Friday, December 17, 2004

The Alleged Arms Broker is Behind Four Air Cargo Firms Used by U.S. Contractors, Officials Say

Published on Tuesday, December 14, 2004 by the Los Angeles Times
by Stephen Braun, Judy Pasternak and T. Christian Miller

Blacklisted Russian Tied to Iraq Deals

WASHINGTON — Air cargo companies allegedly tied to reputed Russian arms trafficker Victor Bout have received millions of dollars in federal funds from U.S. contractors in Iraq, even though the Bush administration has worked for three years to rein in his enterprises.

Planes linked to Bout's shadowy network continued to fly into Iraq, according to government records and interviews with officials, despite the Treasury Department freezing his assets in July and placing him on a blacklist for allegedly violating international arms sanctions.

Largely under the auspices of the Pentagon, U.S. agencies including the Army Corps of Engineers and the Air Force, and the U.S.-led Coalition Provisional Authority, which governed Iraq until last summer, have allowed their private contractors to do business with the Bout network.

The list of the Bout network's suspected clients over the years includes the Taliban, which allegedly bought airplanes for a secret airlift of arms to Afghanistan. The Taliban is known to have shared weapons with Al Qaeda.

CIA officials expressed concern more than a year ago that air cargo firms linked to Bout were cashing in on U.S.-funded reconstruction efforts....

In a letter to Sen. Russell D. Feingold (D-Wis.) in June, Paul V. Kelly, an assistant secretary of State for legislative affairs, acknowledged that the department had "inadvertently" allowed contractors to deal with "air charter services believed to be connected with … Bout." Feingold, a member of the Senate Foreign Relations Committee, has taken a lead role in investigating Bout's activities.

During the chaotic period after the collapse of the Soviet Union, Bout was among the Russian entrepreneurs who seized opportunities to make a fortune. He built a global air cargo network by obtaining old Russian planes and using them to deliver, among other things, munitions to world trouble spots in defiance of U.N. arms embargoes.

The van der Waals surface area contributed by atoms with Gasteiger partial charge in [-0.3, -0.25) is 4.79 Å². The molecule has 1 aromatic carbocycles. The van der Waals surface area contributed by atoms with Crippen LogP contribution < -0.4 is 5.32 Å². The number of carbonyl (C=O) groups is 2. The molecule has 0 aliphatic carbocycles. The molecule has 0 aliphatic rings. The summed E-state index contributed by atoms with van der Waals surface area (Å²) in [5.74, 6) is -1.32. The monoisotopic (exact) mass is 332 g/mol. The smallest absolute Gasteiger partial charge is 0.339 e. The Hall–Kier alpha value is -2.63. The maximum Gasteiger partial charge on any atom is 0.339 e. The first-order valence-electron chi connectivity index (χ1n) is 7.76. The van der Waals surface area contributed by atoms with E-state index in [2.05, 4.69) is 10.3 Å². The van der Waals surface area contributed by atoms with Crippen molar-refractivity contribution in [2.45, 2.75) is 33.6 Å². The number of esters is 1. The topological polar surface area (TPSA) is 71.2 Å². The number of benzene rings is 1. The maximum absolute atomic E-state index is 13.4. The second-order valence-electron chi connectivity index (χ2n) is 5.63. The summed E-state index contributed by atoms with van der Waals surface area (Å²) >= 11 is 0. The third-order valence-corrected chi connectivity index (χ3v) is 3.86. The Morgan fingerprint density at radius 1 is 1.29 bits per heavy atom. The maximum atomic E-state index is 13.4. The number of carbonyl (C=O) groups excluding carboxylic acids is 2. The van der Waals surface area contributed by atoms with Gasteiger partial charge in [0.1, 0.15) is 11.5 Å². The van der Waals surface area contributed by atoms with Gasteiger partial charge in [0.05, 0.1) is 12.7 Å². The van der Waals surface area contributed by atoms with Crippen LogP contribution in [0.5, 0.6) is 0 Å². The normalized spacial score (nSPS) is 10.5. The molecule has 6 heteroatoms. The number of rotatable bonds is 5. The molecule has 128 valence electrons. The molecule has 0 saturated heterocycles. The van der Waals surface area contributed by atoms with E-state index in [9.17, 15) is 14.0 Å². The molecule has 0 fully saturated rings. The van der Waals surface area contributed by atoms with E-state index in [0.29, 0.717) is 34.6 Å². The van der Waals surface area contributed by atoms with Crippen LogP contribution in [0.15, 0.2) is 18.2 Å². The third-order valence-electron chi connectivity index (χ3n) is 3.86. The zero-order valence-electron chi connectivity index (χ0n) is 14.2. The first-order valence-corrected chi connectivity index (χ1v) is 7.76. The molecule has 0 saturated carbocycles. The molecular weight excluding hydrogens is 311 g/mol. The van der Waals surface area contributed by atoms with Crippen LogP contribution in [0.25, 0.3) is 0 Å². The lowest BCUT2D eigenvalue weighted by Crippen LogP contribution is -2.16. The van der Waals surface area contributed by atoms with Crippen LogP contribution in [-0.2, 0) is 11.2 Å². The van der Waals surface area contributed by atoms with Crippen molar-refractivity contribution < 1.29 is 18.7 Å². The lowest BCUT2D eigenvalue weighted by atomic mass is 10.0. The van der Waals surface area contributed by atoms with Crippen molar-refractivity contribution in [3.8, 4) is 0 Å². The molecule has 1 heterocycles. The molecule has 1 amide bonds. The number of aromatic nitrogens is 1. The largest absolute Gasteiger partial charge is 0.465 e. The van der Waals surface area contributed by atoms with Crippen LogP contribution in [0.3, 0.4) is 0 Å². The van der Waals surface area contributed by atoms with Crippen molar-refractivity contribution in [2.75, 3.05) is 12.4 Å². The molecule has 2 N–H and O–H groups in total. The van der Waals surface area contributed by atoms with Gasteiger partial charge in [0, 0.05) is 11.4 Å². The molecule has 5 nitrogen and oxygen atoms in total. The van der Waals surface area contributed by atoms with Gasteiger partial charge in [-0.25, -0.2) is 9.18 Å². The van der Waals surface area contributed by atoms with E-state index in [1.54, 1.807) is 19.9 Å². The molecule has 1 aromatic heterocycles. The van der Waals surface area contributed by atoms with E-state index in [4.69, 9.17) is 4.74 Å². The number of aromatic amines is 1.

A confidant of dictators, warlords and guerrilla leaders, Bout juggled a murky group of companies for much of the 1990s, transferring his planes' registrations from country to country. His fleet, which grew to nearly 60 aircraft by 2000, often carried legitimate wares such as flowers and fish. But U.N., American and British officials who tracked his activities say his empire's stock in trade was weapons, ammunition and helicopter gunships.

Although Bout is wanted for money laundering by Interpol and Belgian authorities and various agencies raised red flags during the last year, his network continued to do business with some U.S. agencies and their contractors, officials said.

Among the firms holding U.S. government contracts that officials said were using the network's services: FedEx and KBR. The latter, formerly known as Kellogg Brown & Root, is a subsidiary of Halliburton, the Houston conglomerate formerly headed by Vice President Dick Cheney and holder of a massive no-bid contract for reconstruction projects in Iraq.

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